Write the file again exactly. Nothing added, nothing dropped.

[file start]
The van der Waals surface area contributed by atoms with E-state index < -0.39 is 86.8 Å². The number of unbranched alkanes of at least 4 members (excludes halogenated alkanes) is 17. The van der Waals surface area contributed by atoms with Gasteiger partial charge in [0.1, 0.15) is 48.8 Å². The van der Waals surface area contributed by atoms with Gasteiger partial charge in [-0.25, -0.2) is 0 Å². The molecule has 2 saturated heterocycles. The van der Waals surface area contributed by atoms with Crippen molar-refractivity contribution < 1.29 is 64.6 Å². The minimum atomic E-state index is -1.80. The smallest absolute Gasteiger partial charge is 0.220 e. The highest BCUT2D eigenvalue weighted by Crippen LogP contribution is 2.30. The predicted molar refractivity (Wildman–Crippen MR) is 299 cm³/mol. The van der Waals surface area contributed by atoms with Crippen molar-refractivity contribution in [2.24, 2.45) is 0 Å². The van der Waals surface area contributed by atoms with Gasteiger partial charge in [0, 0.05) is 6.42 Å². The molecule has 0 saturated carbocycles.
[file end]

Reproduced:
The van der Waals surface area contributed by atoms with E-state index < -0.39 is 86.8 Å². The number of unbranched alkanes of at least 4 members (excludes halogenated alkanes) is 17. The van der Waals surface area contributed by atoms with Gasteiger partial charge in [0.1, 0.15) is 48.8 Å². The van der Waals surface area contributed by atoms with Gasteiger partial charge in [-0.25, -0.2) is 0 Å². The molecule has 2 saturated heterocycles. The van der Waals surface area contributed by atoms with Crippen molar-refractivity contribution < 1.29 is 64.6 Å². The minimum atomic E-state index is -1.80. The smallest absolute Gasteiger partial charge is 0.220 e. The highest BCUT2D eigenvalue weighted by Crippen LogP contribution is 2.30. The predicted molar refractivity (Wildman–Crippen MR) is 299 cm³/mol. The van der Waals surface area contributed by atoms with Crippen molar-refractivity contribution in [2.24, 2.45) is 0 Å². The van der Waals surface area contributed by atoms with Gasteiger partial charge in [0, 0.05) is 6.42 Å². The molecule has 0 saturated carbocycles.